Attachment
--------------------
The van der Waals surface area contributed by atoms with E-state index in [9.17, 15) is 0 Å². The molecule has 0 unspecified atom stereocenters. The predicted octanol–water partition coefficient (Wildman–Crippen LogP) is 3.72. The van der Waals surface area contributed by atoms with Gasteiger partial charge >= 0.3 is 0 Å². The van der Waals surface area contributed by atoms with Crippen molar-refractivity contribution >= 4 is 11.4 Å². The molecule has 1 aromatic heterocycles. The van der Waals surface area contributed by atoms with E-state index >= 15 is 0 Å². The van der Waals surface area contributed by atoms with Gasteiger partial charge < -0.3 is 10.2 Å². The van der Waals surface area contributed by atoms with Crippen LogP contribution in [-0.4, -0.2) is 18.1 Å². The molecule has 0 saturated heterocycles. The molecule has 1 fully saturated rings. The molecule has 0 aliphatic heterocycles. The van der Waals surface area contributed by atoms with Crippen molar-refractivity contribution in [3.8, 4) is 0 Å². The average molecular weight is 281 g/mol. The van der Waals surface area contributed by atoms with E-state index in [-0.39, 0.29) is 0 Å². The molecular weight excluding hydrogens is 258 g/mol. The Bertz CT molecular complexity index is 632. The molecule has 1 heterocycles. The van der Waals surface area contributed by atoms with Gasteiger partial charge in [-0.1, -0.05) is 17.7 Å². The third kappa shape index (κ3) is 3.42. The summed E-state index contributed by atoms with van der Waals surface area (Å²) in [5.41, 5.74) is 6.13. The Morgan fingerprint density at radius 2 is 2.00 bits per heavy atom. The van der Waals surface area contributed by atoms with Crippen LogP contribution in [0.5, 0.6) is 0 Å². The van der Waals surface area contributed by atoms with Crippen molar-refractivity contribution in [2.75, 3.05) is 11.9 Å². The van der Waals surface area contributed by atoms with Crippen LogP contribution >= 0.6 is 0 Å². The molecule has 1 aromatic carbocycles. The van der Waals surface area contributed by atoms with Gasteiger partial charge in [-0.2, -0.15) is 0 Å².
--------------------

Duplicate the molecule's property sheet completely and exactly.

The van der Waals surface area contributed by atoms with E-state index in [9.17, 15) is 0 Å². The molecule has 0 unspecified atom stereocenters. The predicted octanol–water partition coefficient (Wildman–Crippen LogP) is 3.72. The van der Waals surface area contributed by atoms with Gasteiger partial charge >= 0.3 is 0 Å². The van der Waals surface area contributed by atoms with Crippen molar-refractivity contribution >= 4 is 11.4 Å². The molecule has 1 aromatic heterocycles. The van der Waals surface area contributed by atoms with E-state index >= 15 is 0 Å². The van der Waals surface area contributed by atoms with Gasteiger partial charge < -0.3 is 10.2 Å². The van der Waals surface area contributed by atoms with Crippen LogP contribution in [-0.4, -0.2) is 18.1 Å². The molecule has 0 saturated heterocycles. The molecule has 1 fully saturated rings. The molecule has 0 aliphatic heterocycles. The van der Waals surface area contributed by atoms with Crippen molar-refractivity contribution in [3.8, 4) is 0 Å². The average molecular weight is 281 g/mol. The van der Waals surface area contributed by atoms with E-state index in [-0.39, 0.29) is 0 Å². The molecular weight excluding hydrogens is 258 g/mol. The Bertz CT molecular complexity index is 632. The molecule has 1 heterocycles. The van der Waals surface area contributed by atoms with Gasteiger partial charge in [-0.1, -0.05) is 17.7 Å². The third kappa shape index (κ3) is 3.42. The summed E-state index contributed by atoms with van der Waals surface area (Å²) in [5.41, 5.74) is 6.13. The Morgan fingerprint density at radius 2 is 2.00 bits per heavy atom. The van der Waals surface area contributed by atoms with Crippen LogP contribution in [0.5, 0.6) is 0 Å². The van der Waals surface area contributed by atoms with Crippen molar-refractivity contribution in [2.75, 3.05) is 11.9 Å². The van der Waals surface area contributed by atoms with Crippen LogP contribution >= 0.6 is 0 Å². The molecule has 1 aromatic carbocycles. The van der Waals surface area contributed by atoms with Gasteiger partial charge in [-0.2, -0.15) is 0 Å².